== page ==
Yokohama - My son’s fifth grade class chose his drawing to represent their class mascot, “Michael.” Michael, or MAIKERU in Japanese, is an acronym. MA stands for majime ni suru, or “do things correctly (Don’t fool around).” I is for ijime o shinai, or “don’t bully others.” KE is for keijime o tsukeru, or “act responsibly.” Keijime o tsukeru might also mean to “draw the line between good and bad.” When yakuza guys commit yubitsume* they can also sometimes refer to it as keijime o tsukeru (I guess it's kind of a rough school). Finally there is RU for ruru o mamoru, or “obey the rules.”
I was surprised by the class’ choice of mascot. I haven’t done a scientific study but after casual observation I’ve noticed that at least 55 percent of all Japanese school mascots are octopuses. The other 45 percent is divided between 40 percent squid and a remaining five percent falling in an ambiguous category made up of characters of questionable biological origin.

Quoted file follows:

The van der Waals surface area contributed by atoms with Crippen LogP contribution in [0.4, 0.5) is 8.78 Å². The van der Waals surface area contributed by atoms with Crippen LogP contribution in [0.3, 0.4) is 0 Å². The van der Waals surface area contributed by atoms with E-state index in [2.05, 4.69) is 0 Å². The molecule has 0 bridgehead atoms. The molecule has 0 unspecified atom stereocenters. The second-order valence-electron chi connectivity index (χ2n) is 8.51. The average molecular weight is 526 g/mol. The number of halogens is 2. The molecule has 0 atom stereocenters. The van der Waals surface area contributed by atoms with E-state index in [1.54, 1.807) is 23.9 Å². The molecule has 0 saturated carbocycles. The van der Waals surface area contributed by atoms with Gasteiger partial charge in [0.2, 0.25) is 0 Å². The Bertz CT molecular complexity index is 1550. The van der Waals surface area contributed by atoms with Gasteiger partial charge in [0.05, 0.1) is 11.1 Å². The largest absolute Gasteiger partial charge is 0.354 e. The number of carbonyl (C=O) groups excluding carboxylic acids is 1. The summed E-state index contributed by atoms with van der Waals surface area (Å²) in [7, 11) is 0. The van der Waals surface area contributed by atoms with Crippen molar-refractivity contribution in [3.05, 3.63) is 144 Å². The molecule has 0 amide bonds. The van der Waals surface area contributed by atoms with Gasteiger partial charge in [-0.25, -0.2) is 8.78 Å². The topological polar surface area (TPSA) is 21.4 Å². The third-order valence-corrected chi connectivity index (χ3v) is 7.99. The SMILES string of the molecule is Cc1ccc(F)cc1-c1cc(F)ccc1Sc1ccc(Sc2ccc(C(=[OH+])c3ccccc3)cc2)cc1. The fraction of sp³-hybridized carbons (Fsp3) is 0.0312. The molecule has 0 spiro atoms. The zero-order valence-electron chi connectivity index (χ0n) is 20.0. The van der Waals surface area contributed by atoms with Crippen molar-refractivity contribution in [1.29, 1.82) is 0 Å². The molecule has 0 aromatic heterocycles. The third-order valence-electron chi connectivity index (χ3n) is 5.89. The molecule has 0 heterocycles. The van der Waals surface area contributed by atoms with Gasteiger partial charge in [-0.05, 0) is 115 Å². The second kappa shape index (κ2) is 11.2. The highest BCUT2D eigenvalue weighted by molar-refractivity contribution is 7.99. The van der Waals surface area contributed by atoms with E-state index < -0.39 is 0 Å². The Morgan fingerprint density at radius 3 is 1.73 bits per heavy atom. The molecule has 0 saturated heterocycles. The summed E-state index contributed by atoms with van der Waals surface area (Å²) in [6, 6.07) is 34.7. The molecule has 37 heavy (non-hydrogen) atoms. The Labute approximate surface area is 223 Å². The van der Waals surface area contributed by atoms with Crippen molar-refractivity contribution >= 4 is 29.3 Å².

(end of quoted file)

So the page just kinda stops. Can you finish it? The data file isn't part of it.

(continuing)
Squid and octopus loom large over the Japanese cultural as well as culinary horizon. I’ve seen kids eat up dried squid like it was candy. In fact you can find dried squid on a stick in just about any neighborhood candy store here.
Squid, a popular school mascot and ....
......after school snack!
*A ritual performed to atone for an offense(s) or in order to leave a yakuza gang in which a gang member cuts off a portion(s) of his little finger.